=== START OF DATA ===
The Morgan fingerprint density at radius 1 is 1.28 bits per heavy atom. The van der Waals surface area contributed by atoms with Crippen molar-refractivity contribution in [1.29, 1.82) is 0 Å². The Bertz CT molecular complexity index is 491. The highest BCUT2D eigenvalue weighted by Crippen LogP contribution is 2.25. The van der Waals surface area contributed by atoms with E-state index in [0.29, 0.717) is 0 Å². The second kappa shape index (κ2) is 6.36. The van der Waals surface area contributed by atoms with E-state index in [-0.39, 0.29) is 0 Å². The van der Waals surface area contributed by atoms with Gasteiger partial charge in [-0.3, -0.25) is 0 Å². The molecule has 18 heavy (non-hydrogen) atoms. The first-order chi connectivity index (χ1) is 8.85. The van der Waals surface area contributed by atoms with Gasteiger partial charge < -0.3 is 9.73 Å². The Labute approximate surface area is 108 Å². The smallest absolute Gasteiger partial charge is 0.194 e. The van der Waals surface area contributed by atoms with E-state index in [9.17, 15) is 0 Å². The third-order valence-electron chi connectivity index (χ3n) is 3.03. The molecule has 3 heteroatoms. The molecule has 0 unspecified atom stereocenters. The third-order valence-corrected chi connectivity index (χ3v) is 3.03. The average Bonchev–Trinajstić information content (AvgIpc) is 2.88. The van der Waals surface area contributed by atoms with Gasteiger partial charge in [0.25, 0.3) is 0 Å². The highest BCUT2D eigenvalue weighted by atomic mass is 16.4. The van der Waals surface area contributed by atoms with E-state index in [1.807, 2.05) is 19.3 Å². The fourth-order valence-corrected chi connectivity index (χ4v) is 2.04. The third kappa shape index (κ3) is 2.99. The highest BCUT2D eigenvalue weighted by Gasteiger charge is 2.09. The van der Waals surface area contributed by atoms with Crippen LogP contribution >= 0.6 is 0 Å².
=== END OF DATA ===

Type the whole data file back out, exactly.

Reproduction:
The Morgan fingerprint density at radius 1 is 1.28 bits per heavy atom. The van der Waals surface area contributed by atoms with Crippen molar-refractivity contribution in [1.29, 1.82) is 0 Å². The Bertz CT molecular complexity index is 491. The highest BCUT2D eigenvalue weighted by Crippen LogP contribution is 2.25. The van der Waals surface area contributed by atoms with E-state index in [0.29, 0.717) is 0 Å². The second kappa shape index (κ2) is 6.36. The van der Waals surface area contributed by atoms with E-state index in [-0.39, 0.29) is 0 Å². The van der Waals surface area contributed by atoms with Gasteiger partial charge in [-0.3, -0.25) is 0 Å². The molecule has 18 heavy (non-hydrogen) atoms. The first-order chi connectivity index (χ1) is 8.85. The van der Waals surface area contributed by atoms with Gasteiger partial charge < -0.3 is 9.73 Å². The Labute approximate surface area is 108 Å². The smallest absolute Gasteiger partial charge is 0.194 e. The van der Waals surface area contributed by atoms with E-state index in [9.17, 15) is 0 Å². The third-order valence-electron chi connectivity index (χ3n) is 3.03. The molecule has 3 heteroatoms. The molecule has 0 unspecified atom stereocenters. The third-order valence-corrected chi connectivity index (χ3v) is 3.03. The average Bonchev–Trinajstić information content (AvgIpc) is 2.88. The van der Waals surface area contributed by atoms with Gasteiger partial charge in [0.25, 0.3) is 0 Å². The highest BCUT2D eigenvalue weighted by atomic mass is 16.4. The van der Waals surface area contributed by atoms with E-state index in [1.807, 2.05) is 19.3 Å². The fourth-order valence-corrected chi connectivity index (χ4v) is 2.04. The third kappa shape index (κ3) is 2.99. The highest BCUT2D eigenvalue weighted by Gasteiger charge is 2.09. The van der Waals surface area contributed by atoms with Crippen LogP contribution >= 0.6 is 0 Å².